An important announcement

This will always be your favorite design! Very friendly and very sweet! I do it with hemp and then mix the rope sideways to add color. 🙂 Parenting site for fathers
An important announcement
Hi father
When we created DaddiLife earlier this year, we did it to try and help fathers on a vital mission – the best father they could be. As the site and community evolved to encompass a range of different conversations, tips and advice, he emphasized that DaddiLife is more than just information…
… This is an attitude! It’s a kind of mentality that really embraces great moments with our children wherever possible, creating incredible moments. We really want to focus more on our energies to really help fathers here.
Meet #DaddiLifeForce
What we’ve learned in the last few months is to do most of our time in many ways that we all have, and that’s important.
Every week, the team and I will be sending out our most brilliant challenges to try, and practical things you can do to help your children learn and grow together. can it turn a boring grocery store into the most spectacular treasure hunt, or even a weekend reading that I read on weekends can turn into the most interactive learning ever? And even better hala
We want to make your shipments stand out!
If you have a great tip / trick that makes other fathers feel all superheroes, send it as [email protected] or tag us to #daddilifeforce moments on Facebook / Instagram;
The first one will arrive by email this week, so if you haven’t already, sign up for DaddiLifeForce to get the latest message.
Let’s protect the fathers in superhero mode!
How much love from DaddiLife Team?
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An important announcement was last modified: July 8, 2017, DaddiLife
Bringing macromeles of the 20th century here and now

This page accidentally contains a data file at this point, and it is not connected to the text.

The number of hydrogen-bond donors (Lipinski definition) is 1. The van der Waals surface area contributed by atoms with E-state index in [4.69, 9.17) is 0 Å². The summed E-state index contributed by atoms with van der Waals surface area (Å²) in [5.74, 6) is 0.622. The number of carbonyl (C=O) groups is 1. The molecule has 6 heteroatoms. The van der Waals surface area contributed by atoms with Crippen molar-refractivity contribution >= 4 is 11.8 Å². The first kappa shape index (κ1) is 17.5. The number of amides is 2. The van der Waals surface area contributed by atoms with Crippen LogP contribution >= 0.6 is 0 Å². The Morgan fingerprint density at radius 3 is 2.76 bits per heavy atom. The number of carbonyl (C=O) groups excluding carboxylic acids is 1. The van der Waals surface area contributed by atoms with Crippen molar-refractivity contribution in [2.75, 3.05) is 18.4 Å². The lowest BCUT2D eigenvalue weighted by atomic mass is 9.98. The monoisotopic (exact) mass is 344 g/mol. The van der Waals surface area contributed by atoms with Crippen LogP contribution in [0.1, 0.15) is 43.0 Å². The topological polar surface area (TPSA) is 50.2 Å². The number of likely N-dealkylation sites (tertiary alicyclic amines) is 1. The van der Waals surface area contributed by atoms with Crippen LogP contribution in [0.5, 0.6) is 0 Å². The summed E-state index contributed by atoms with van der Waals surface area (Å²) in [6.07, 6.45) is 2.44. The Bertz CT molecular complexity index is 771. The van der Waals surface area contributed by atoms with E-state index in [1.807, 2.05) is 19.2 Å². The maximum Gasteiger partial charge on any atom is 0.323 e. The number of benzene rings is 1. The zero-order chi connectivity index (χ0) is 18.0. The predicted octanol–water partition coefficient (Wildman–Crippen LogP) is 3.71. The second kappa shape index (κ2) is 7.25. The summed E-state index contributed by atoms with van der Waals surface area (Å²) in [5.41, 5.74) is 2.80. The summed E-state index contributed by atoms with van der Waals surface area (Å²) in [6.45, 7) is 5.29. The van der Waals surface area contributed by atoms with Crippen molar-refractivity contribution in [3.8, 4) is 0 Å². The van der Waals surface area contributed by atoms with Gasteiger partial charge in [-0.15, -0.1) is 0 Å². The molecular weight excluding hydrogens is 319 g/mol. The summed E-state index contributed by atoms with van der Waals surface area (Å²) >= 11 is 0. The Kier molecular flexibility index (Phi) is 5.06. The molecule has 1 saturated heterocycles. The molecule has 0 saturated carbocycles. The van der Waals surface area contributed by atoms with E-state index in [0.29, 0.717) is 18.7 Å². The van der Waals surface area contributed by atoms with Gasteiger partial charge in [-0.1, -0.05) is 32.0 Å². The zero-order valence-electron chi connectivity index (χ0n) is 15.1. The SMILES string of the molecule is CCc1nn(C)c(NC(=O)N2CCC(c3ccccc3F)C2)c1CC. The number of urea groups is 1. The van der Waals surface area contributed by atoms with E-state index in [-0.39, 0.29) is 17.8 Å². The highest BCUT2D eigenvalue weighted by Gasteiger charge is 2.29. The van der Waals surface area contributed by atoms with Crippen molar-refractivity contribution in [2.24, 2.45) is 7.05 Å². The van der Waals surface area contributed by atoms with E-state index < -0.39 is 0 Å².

I have to admit that until recently, the list of things I want to hang on my macrame walls will be at the end – when I grew up, it brought back memories of the moldy brown pieces I found in dozens of thrift stores. A particular macrame find – an owl made of twine – comes to mind. However, if you take the time to them, as proof that the flavors and trends have become a complete cycle (I’m betting the owl gets a nice penny in some old vintage boutiques right now) I’ve found myself with pleasure recently (not like that) Art.

Finally my example – my friend Jess recently bought the most beautiful wall hanging in Etsy (as you can see below) and it is full of neons to add a modern cool touch. After seeing this, I was desperate to know more about how these pieces were created – and I was very happy when Himo Art May agreed to stop running out. May did a great job of bringing the macro of the 20th century here and now (the last macromeles became perfect for me), and I was delighted that she decided to look at it – it turned out to be quite complicated – the process. It’s time to Improve your knotting skills, kids!

Things that you need:

  • Rope
  • Wooden Dowel
  • Wooden Breads
  • Paint Brush
  • Scissors
  • Masking Tape
  • Paint



It can attach dowels to the wall – it uses a removable hook, because it’s a great way to not make holes in the wall.


It can cut the rope into 14 x 4 yard pieces and 2 x 5 yard pieces. It then begins tying the rope to the head nodes of the larvae and compiling the dowel with 5 yard pieces (one at each end) into a book.


The rest can continue with ropes.


Then it makes double half axle knot.


And it goes on and on.


By the end, May begins tying them diagonally across the ropes.


You can add wooden beads here and here before connecting the nodes.


Then each starts to connect the switch nodes using 4 ropes.


Can connect 8 of them.


It then adds the node (as before) to the double half node.


And he brings them crosswise.


You can add more beads and bring the knots to the end.


It can then cut the ends of the rope.


Covers a portion of the dowel ends to paint and add a hint of neon (a woman from my own heart!)


Finally, he adds a watermelon pop to the end of the rope.


And there, hung a magnificent macrame wall. I can appreciate the work that goes into these pieces – not a craft for withered or ham!